During the 2011 Spring Semester, the SUU geology faculty invited several scientists from around the West to give talks on their current research regarding the Beaver Dam and Virgin Mountains. Then, the presenters led field trip stops that supported their interpretations. It was a fantastically successful event.
The keynote speaker was none other than Ernie Anderson, one of the most well known geologists in this part of the country. Ernie is a retired geologist who worked for the U.S. Geological Survey for over 30 years, and he specialized in southwestern geology. In Ernie’s talk, he questioned the generally accepted paradigm of Tertiary-age extensional structures in the Beaver Dam area. He argued that the field evidence suggests much more strike-slip displacement in large shear zones that are separated by small normal faults. Previously reported amounts of extensional displacement may be greatly exaggerated. On the first day of the field trip, he led stops that showed some of the field evidence supporting his hypothesis. The photo above is Ernie teaching in front of a beautifully exposed fault zone.
Bob Biek (geologist with the Utah Geological Survey) and Gerry Bryant (geology professor at Dixie State College of Utah) gave fascinating talks on the mapping efforts in the southwest corner of Utah and the soft sediment deformation preserved in the Navajo Sandstone. I’m always impressed with Bob’s mapping skills, and the students were exposed to an employee with an agency they could very well work for. Gerry’s talk on the Navajo Sandstone has enhanced my impression of some of the most beautiful exposures in the world. I’ll never look at the Navajo in the same way again due to his elucidation of these structures, and I can’t wait to hike around in some of our canyons to the southeast. The photo above is Bob describing the megabreccia behind him.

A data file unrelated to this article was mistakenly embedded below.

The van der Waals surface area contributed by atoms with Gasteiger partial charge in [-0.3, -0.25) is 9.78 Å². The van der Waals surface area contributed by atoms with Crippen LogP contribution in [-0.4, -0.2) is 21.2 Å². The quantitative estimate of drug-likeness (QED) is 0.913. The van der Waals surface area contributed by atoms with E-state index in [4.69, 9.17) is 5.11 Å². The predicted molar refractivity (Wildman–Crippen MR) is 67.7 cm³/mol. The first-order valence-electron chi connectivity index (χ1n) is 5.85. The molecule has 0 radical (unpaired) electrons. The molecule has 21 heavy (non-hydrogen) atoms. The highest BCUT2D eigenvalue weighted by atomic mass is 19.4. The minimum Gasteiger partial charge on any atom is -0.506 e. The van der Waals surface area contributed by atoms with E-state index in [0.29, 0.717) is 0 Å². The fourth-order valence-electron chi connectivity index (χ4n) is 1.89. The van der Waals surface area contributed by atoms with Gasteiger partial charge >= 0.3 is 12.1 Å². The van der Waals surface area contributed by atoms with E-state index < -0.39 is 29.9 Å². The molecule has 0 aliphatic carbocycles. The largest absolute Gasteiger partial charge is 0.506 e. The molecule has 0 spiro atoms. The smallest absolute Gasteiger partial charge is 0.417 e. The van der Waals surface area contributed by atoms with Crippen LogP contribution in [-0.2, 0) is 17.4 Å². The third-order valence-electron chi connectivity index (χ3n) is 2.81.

The finale to the symposium
was Jim Sears’ talk about the enigmatic evolution of the Grand Canyon.
Despite decades of research, scientists are still not satisfied with
the current explanation of the timing of its formation.
Jim, who is a geology professor at the University of Montana, has a new idea that could not only explain the timing of the
Grand Canyon evolution, but could also have important implications for
explaining the evolution of the West from the late Oligicene to today.
His talk was quite thought-provoking, and the students appreciated
his presentation very much.
After the field trip, Jim and I went to the Grand Canyon and surrounding
areas to test some of his ideas.
We found indisputable evidence supporting his ideas.
This is an exciting time in geology!
I’m working on designing several student projects to contribute to
this new line of research, and I’m confident we’ll have quantitative results
soon. The photo above is Jim teaching several students in the
The photo above is Jim teaching several students in the field.
Mark Colberg and Fred Lohrengel from SUU also did great jobs.
Mark is making some important discoveries in the Precambrian
high-pressure rocks, and I don’t have any doubt his results are publishable.
I’m looking forward to seeing his final interpretations because I
think they will have a significant impact on the scientific community’s
understanding of Precambrian geology.
Fred’s talk was a good lesson
in the scientific process, especially concerning our level of understanding
of this part of the country. He
highlighted the fact that despite the great outcrop exposure, we’re still
searching for answers to fundamental questions regarding the Great Basin’s
geomorphologic evolution. The photo above is Mark in the field
The photo above is Mark in the field with students.
Here's our group!
John and Stephanie looking over some geologic maps...
Jim Sears with his nose on the outcrop...
Skyler, showing off...
Jim showing a Miocene river deposit in the northern Virgin Mountains that could support his ideas about the evolution of the Grand Canyon.
| Johnny MacLean |